I chose Isle-sur-la-Sorgue as our base for two nights. It sits at the gateway of the Alpilles and Luberon mountain ranges. The evening was warm and bordering between arid and humid. As Sarah squeezed Bert the Bullet down seemingly impossibly narrow streets, we squealed and had heart and star eyes for this pastel southern market town reputed for its brocantes. After hauling our luggage inside a cute, ground-floor apartment in the town center, we took a look around, cameras in hand.
Something I love about France is that the towns, cities, and even villages do color really well. It always feels pleasing to look out, whether a deep blue door or coral façade catches the eye. I shot a lot of Portra 800.
The following day, we started out at the market, which is GINORMOUS and covers all of the center of town, or so it felt. Random, but you must see the bank on the canal. It’s a bank to behold, a temple to money, and very magnificent. (It’s also nice to walk on the canal. Isle-sur-la-Sorgue doesn’t have a reputation for being a “little Venice” for nothing!) We picked up lunch fixings, ate, and then where en route to our first Provençal stop: Les Baux de Provence.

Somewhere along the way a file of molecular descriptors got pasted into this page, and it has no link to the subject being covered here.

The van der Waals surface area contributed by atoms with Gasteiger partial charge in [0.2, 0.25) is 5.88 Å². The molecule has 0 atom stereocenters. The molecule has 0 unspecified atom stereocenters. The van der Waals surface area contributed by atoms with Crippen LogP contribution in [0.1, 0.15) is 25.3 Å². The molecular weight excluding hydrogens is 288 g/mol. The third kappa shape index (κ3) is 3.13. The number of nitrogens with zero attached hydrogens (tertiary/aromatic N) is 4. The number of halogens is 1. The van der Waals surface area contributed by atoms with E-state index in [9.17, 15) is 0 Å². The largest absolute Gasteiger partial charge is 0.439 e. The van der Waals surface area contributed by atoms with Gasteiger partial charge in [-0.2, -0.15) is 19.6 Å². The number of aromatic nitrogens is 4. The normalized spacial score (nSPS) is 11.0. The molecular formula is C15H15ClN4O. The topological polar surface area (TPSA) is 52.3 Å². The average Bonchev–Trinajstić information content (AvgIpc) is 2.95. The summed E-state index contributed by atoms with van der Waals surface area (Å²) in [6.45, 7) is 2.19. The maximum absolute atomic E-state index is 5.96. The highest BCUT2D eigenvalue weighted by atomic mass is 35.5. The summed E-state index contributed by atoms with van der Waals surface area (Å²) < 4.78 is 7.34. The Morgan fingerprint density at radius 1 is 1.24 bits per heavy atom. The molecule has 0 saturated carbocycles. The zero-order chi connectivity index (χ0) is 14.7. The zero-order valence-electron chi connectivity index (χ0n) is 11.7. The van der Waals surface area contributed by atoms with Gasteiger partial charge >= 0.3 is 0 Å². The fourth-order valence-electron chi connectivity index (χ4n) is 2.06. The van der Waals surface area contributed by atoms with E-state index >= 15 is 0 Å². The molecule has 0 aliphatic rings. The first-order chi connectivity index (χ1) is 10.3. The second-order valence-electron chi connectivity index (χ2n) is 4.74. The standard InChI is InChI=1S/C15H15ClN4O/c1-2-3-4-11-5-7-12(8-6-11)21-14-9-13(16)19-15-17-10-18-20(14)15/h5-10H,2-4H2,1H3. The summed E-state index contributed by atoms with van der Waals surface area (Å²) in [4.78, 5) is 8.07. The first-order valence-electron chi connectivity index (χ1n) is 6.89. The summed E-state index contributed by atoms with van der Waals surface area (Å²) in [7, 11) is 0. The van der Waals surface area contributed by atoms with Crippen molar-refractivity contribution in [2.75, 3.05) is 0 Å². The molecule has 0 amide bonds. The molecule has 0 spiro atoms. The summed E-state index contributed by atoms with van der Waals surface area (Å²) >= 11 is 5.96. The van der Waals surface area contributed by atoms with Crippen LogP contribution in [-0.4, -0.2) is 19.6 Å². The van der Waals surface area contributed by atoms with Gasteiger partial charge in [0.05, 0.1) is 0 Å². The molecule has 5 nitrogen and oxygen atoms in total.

Sarah enjoys the art of wine, and a spontaneous stop was on the itinerary for a tasting. (Spontaneous as in, we will stop if we see something interesting, itinerary as in, we factored in time for this stop.) Just a few kilometres out from the village, we happened upon Le Mas de la Dame, and made a quick turn right. The vines stretch in an orderly fashion across the landscape, with the mountains gently sloping in the distance, the shales reminding me of Half Dome. The day was hot, the sun beating down, and a crisp and cool rosé seemed to be in order (we walked away with four bottles). I think one of the best delights was learning that van Gogh had painted this exact winery/olive grove.
Sweating slightly (although for me, that’s probably an understatement), we piled back into Bert and wound our way up to Les Baux. Something signature about Provence is the hilltop villages, and Les Baux definitely offers a great vantage point of the valley of the Alpilles.